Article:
Besides books in the form of rolls, we also read in Scripture of letters being sent from one person to another. These were, in general, in the form of rolls also, and resembling probably those in the East at this day. Thus Neibuhre tells us that “the Arabs roll up their letters, and then flatten them to the breadth of an inch, and paste up the end of them, instead of sealing them.” And Hanway? tells us, that "the Persians make


their letters in the form of a roll, about six inches long, and that a bit of paper is fastened round it with gum, and sealed with an impression of ink, which resembles our printers' ink, but not so thick."-When letters were written to inferiors, they were often sent open, or in the form of an unsealed roll: but when addressed to equals


a Chap. xxxii, 14. Supplem. ad. Lex. Heb. p. 60. c Nat. Hist. xüži, 11.

Joseph Antiq. xv. 6. e Arab. p. 90. { Travels, vol. i. p. 317.

or superiors, they were enclosed in a bag of silk or satin, sealed and directed.. Hence the insult of Sanballat to Nehemiah, in sending his letter to him by his servant open.—It was just now said, that these letters were sealed ; I may remark, as an additional circumstance, that the very ancient custom of sealing them with a seal or signet set in a ring is still retained in the East. Thus “ in Egypt,” says Dr. Pocock, “they make the impression of their name with their seal, generally of cornelian, which they wear on their finger, and which is blacked, when they have occasion to seal with it.” And Mr. Hanwayd remarks, that the Persian ink “serves not only for writing, but for subscribing with their seal : indeed many of the Persians in high office (he adds) could not write: but in their rings they wear agates, which serve for a seal, on which is frequently engraved their name and some verse of the Koran." So Dr. Shaw, in like manner, says in his Travels, p. 247, that 56 As few or none either of the Arab shekhs, or of Turkish and eastern kings, princes or bashaws, know to write their own names; all their letters and decrees are stamped with their proper rings, seals, or signets, which are usually of silver or cornelian, with their respective names engraved upon them on one side, and the name of their kingdom or principality, or else some sentence of the Koran,' on the other.” It was perhaps to this that the apostle alludes, when he says, “ The foundation of God standeth sure, having this seal or impression on the one side, The Lord knoweth them that are his : and on the other, Let every one that nameth the name of Christ depart from iniquity.” The author of this work saw a letter addressed from a governor general of India to the king of Persia, in Persic, on beautifully glazed white paper, fifty inches long, and twenty inches broad. The written part, however, was only two feet long, and one foot broad; the rest being filled with a beautiful ornamental painting at the head of the letter, and a very elegantly painted border round the whole sheet. The bag in which it was sent, and which the author also saw, was a cloth composed of gold threads and crimson silk. It was tied at the neck with a gold lace, which, after being knotted, passed through an immense red seal, four inches in diameter, and about an inch thick, of red wax; which seal was entirely covered with Persic characters, which were supposed to be the titles of the Persian king. In order to preserve the seal and lace entire, the bag was opened at bottom, to extract the letter, but the natural way of opening it would be either by melting the wax or cutting the lace between the wax and the bag. So much as to their manner of writing in general.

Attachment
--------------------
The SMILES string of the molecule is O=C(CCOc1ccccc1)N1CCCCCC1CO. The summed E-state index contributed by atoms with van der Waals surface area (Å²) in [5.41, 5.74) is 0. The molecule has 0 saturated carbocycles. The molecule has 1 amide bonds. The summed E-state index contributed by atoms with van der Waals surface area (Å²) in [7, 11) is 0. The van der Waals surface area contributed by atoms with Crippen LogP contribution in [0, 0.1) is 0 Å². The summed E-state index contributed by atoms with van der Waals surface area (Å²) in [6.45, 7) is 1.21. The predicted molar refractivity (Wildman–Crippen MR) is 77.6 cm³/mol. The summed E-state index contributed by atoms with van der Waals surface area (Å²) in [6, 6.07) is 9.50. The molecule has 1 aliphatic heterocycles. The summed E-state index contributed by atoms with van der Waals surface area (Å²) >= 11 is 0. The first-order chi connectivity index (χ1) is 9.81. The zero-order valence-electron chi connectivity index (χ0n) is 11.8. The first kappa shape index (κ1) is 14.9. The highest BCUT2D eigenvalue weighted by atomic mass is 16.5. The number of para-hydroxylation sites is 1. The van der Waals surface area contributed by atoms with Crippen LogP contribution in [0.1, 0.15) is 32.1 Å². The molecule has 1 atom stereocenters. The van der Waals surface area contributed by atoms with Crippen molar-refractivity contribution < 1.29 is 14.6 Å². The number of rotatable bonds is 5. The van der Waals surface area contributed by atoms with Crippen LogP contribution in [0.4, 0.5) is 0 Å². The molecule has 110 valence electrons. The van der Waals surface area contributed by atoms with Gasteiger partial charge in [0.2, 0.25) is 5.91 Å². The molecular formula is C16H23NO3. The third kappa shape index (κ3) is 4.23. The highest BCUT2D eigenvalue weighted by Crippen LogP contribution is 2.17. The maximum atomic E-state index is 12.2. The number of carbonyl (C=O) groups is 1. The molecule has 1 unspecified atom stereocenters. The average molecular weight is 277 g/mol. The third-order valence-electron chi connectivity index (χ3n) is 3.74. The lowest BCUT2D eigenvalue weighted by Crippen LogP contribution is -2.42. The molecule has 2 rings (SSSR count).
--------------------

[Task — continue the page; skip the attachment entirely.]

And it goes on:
b Ch, yi, 5.

· Harm. Ob. vol. ii. p. 129. Neibuhr Arabie, p. 90.

Gen, xli. 42. Esth. fü. 10. 12. viii. 2. 8. 10. Jer. xxii. 24. & Travels, vol. i. p. 317. • 1 Kings xxi. 8. Esth, iii. 12. Dan. vi. 17. Eccles. xlix. 11. * 2 Tim, ii. 19.


Some Account of their principal Books. The Old Testament divided into the Pentateuch, former prophets, latter pro

phets, and Hagiographa. Account of the origin of chapters and verses. The Books referred to in Scripture, but at present lost. The Septuagint: Josephus. Of the Talmudical writings, the following are the most remarkable. 1st. The Midraschim, or Commentaries. 2d. The Midraschim Rabbot, or Great Commentaries. 3d. The Pirke Abbot, or Sentences of the Fathers. 4th. The Mishna, its origin, author, and contents described. 5th. The Gemara. 6th. The Talmud. 7. The Targum. 8th. The Commentary on the Old Testament by Aben Ezra. 9th. Maimonides, writings of, described. 10th. Abarbanel's Commentary on the Law.

The Hebrew Scriptures, which form the most ancient book in the world, are arranged by the Jews in a different